Your mental health is your own concern. But, as you live in a big city, I suggest you put on your big boy pants and learn to deal with your neighbors, and face the facts that people with dogs aren’t going away, and won’t do so even if you somehow pass some silly regulations.

          • Angel

            I’ve participated in many a park clean up as a volunteer in my day and do NOT get me started about used condoms. And if I had a nickle for every time a volunteer pointed to a pile of goose poop and triumphantly identified it as dog poop…well, I wouldn’t be a millionaire but I sure could buy a dinner at Chez Pannise.

          • Animalia

            I’m annoyed and afraid of many things in the city. I’m afraid of guns (much more dangerous than dogs). I’m annoyed at loud motorcycles. I am allergic to perfumes. Children screaming kills my nervous system. I could go on. We have to deal with things that annoy or frighten us in a city. It’s best to just be a little more laid back and deal with it. Your not very likely to be hurt by a dog.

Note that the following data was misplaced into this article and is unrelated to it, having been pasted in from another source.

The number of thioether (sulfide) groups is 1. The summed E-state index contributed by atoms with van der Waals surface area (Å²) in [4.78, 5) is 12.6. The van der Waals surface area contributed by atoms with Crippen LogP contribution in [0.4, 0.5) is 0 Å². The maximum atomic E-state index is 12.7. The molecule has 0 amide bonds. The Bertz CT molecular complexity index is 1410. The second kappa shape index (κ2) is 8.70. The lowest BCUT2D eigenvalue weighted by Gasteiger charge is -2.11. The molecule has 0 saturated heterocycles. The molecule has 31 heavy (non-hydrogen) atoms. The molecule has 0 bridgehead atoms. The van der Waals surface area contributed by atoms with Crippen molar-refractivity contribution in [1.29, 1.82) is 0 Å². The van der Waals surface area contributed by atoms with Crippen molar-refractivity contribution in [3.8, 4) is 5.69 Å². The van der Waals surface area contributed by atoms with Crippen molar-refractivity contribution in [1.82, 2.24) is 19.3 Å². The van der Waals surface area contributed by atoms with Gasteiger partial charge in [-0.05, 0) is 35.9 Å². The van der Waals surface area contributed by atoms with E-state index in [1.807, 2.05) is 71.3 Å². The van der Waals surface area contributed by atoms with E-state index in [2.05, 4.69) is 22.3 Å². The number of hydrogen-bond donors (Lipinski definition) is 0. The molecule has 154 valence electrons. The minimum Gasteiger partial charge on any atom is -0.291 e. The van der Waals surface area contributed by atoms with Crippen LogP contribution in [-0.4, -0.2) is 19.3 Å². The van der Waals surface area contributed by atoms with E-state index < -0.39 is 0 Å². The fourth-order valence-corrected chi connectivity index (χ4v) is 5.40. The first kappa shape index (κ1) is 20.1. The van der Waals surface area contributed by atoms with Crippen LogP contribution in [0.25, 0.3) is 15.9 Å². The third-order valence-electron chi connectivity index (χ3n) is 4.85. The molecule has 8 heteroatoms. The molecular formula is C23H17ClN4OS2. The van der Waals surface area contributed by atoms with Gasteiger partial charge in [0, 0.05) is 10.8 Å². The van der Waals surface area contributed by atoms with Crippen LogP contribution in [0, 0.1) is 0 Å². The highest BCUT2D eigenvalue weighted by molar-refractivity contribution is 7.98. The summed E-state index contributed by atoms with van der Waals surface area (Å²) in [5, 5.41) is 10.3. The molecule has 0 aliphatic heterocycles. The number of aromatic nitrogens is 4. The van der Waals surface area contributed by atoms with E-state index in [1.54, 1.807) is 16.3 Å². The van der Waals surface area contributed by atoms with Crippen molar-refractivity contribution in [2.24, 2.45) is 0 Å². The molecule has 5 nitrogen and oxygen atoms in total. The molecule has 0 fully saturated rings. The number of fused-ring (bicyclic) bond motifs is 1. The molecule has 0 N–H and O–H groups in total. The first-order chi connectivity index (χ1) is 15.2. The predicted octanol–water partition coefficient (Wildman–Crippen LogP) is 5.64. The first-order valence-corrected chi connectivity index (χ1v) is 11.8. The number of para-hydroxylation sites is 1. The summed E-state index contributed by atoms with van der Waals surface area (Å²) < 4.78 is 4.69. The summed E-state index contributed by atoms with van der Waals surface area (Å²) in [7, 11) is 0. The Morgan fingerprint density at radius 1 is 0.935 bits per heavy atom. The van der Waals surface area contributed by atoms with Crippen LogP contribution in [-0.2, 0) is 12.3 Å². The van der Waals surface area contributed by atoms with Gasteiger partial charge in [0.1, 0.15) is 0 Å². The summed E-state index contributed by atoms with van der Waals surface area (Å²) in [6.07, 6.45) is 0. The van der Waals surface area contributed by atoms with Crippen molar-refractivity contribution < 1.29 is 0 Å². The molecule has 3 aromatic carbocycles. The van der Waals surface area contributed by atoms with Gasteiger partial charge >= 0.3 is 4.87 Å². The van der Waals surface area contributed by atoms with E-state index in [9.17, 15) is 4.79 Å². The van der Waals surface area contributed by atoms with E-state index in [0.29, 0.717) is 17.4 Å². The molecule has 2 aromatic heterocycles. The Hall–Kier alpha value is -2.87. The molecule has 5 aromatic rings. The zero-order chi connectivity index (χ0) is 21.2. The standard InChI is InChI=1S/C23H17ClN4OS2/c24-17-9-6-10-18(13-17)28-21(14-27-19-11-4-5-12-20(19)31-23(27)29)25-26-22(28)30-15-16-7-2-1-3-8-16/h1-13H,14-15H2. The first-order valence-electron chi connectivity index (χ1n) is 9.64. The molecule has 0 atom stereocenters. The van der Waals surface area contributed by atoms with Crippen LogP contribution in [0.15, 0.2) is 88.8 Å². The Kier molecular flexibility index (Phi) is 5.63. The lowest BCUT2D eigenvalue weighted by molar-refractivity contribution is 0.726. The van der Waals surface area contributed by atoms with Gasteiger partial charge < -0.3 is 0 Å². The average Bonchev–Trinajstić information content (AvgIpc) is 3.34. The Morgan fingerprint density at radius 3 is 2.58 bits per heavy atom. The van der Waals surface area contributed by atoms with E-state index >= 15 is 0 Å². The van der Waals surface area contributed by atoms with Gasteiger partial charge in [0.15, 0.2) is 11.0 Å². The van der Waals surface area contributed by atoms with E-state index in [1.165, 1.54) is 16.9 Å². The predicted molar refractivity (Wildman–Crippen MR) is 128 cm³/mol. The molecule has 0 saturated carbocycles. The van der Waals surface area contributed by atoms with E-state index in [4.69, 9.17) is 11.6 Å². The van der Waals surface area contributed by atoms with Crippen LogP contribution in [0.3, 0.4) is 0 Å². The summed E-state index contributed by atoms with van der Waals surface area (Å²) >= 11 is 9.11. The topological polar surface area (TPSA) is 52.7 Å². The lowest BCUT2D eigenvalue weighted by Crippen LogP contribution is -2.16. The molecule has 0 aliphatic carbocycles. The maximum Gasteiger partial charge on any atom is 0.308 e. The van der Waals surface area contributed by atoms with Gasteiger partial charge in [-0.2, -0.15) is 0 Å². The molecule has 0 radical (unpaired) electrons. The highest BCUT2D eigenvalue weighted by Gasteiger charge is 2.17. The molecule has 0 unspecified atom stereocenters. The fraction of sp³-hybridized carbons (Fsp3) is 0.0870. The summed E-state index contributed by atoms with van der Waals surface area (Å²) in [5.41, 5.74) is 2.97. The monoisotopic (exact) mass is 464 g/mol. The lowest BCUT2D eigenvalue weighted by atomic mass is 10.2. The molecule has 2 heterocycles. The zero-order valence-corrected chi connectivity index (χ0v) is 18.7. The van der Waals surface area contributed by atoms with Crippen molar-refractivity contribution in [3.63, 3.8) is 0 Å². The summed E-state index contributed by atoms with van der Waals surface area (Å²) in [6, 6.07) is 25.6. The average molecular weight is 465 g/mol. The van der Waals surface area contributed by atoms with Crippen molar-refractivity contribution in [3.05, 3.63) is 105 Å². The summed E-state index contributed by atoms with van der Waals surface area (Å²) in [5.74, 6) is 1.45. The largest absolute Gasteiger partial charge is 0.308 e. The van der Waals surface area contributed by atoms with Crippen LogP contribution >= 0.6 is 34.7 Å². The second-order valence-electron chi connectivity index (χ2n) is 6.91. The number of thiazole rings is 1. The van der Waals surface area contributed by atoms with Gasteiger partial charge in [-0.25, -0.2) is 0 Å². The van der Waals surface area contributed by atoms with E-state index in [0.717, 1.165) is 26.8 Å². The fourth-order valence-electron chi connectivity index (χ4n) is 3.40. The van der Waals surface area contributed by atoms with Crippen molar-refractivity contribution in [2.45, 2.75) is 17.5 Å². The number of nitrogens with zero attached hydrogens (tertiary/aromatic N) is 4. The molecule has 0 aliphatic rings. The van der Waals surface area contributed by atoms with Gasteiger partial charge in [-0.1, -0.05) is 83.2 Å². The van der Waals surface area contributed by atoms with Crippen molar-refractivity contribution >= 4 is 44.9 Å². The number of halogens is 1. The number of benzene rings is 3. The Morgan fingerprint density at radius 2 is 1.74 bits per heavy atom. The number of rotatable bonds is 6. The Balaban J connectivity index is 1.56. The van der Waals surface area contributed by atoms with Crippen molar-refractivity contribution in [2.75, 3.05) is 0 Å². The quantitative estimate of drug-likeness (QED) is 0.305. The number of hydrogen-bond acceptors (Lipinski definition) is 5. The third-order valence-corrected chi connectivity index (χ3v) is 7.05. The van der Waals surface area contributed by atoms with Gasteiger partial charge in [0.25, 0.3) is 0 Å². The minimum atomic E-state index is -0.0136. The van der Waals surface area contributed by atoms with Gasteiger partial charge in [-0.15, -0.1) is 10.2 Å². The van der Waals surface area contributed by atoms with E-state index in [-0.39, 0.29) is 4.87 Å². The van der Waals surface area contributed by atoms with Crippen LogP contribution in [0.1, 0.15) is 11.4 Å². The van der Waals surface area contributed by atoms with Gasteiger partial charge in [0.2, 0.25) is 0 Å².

• Mick Magill

            I have OFTEN dined out wearing large swords, axes, daggers. Truly. There is no law against it.

            Article 12020 of the Penal Code is applicable, look it up. 🙂

          • Tyranipocrit

            i agreed with your statement but poop is not a dog. If the dog is behaving–fine. for me he is welcome. But poop–yuck–that person is nasty–go throw it away. If it was my establishment they would be asked to leave. But poop and dogs are not the same.

        • Scott Black